Business recovery services, like insurance, are not the most popular things to add to a budget. Many business owners eventually avoid finding and paying for business recovery, simply because they don’t’ want to invest in something that they might not need. Unfortunately, some 2% of businesses with disaster recovery insurance claimed to have needed it more than 5 times since getting it, and 14% claimed to have used it at least once in the last five years, in addition, some three quarters of companies asked had experienced at least one disaster that caused data loss. While five years is a long time, business owners can definitely consider the statistics as a major reason to get insurance. If those aren’t enough to convince you, you can make your decision by taking a look at the following information and applying it to your business.
One of the first steps to deciding whether or not you need Disaster Recovery is to assess your risks. One mistake that many business owners make is considering ‘disaster’ as a natural disaster. Unfortunately while flooding, storms, and hurricanes are very real dangers to most of us, we also have to worry about other issues such as power failure, human error, computer viruses, and IT failure. The latter are much more common than the former, but equally as disastrous to your business. Assess the likelihood of one of these issues happening and use that as a basis on whether or not you need backup, and how much you can afford to backup.
Management continuity is another thing that very few people think about when assessing whether or not they need disaster recovery. Continuity of business allows you to stay open, keep making money, and most importantly, be there for your customers. While you might not think about it, being offline, or unable to access your data can have a huge impact on your customers, especially if you provide online services or keep customer data on your server.
Cost of Downtime
If you can calculate how much it would cost you per hour of downtime then you could very easily calculate how much disaster recovery is worth. Factors to consider include revenue loss, impact to cash flow, productivity loss, any penalties or late fees, any fines or reporting penalties (such as if your servers go down at the end of a fiscal month), impact to long term relationships with customers and the impact to your business reputation. While a small business may only loose a small amount per hour, a larger business can lose much more. When compared to the cost of downtime, the price of disaster recovery can actually be a much more attractive alternative.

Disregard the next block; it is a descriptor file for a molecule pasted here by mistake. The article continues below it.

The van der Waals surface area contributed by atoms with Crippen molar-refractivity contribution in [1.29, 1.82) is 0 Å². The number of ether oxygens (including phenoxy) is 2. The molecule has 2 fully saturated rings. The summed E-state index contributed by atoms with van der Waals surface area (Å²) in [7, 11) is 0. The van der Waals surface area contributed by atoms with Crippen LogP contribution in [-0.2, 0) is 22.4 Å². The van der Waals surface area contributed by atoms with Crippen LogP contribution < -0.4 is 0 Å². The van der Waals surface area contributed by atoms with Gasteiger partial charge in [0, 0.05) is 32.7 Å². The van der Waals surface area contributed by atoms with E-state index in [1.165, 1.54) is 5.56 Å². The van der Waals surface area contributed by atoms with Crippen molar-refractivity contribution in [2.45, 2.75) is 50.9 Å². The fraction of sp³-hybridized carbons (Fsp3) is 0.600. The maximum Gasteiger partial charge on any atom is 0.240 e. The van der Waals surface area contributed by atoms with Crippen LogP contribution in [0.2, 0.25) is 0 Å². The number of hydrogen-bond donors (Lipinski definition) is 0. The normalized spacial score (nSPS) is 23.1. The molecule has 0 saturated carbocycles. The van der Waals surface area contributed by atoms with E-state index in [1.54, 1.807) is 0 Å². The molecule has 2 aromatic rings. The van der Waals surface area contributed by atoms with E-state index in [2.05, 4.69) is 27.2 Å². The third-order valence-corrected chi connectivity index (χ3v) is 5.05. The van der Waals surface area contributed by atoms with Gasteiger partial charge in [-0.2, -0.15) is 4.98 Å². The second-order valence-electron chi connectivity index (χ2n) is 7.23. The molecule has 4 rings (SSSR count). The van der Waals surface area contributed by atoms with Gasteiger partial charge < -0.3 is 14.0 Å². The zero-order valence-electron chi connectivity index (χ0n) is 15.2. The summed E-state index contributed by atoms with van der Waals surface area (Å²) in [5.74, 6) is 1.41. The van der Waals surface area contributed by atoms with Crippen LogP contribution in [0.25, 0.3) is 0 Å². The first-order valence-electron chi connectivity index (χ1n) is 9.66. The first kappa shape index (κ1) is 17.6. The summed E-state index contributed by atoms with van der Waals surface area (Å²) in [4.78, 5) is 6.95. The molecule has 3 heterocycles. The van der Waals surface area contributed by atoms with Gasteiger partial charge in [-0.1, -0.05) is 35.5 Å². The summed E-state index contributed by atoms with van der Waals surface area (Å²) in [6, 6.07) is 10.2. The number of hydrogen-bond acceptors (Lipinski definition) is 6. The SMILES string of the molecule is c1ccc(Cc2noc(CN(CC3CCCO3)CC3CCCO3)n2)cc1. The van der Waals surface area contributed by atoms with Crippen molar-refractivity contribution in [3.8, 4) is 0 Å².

Do Competitors have Recovery Resources?
Most businesses tend to be very competitive, which is why you should consider whether or not your competitors have resources to stay up and running in case of an emergency. If so, then you probably can’t afford not to. By offering the same, or more, advantages than your competitors, you stay on top and keep making money. If you’re experiencing downtime while they are still up and running then you are definitely missing out.
Last but not least, you should conduct a BIA (Business Impact Analyses) to determine how and when disasters and accidents can or will affect your business. While many businesses only get insurance or recovery management after something happens, you can take the time now to determine how much money you would have to invest to save your data, and your profits. For example, a business impact analysis will tell you very clearly how much recovery costs, how much you can afford to spend on it, and even how long it can take. You can also take the time to consider which parts of your business you have to backup (such as financial accounting and reporting), essential business services, business sensitivity (time frame for restoring services), and even the amount of data that you can afford to lose in case something goes wrong.
Disaster recovery services are a must-have for the larger, IT driven business. Without data, you cannot make money, cannot serve customers, and sometimes cannot even sell products or services. While you might not actually require recovery services, you can use the tips and information listed here to make the decision. Remember that cost analysis, loss analysis, and the value of the information at stake should be your most important considerations.
Dennis Holmes graduated with a degree in IT and has been specializing in disaster recovery services ever since. Today he lives in Boston where he takes long walks with his Labrador in his free time.
Photo credits: basketman – freedigitalphotos.net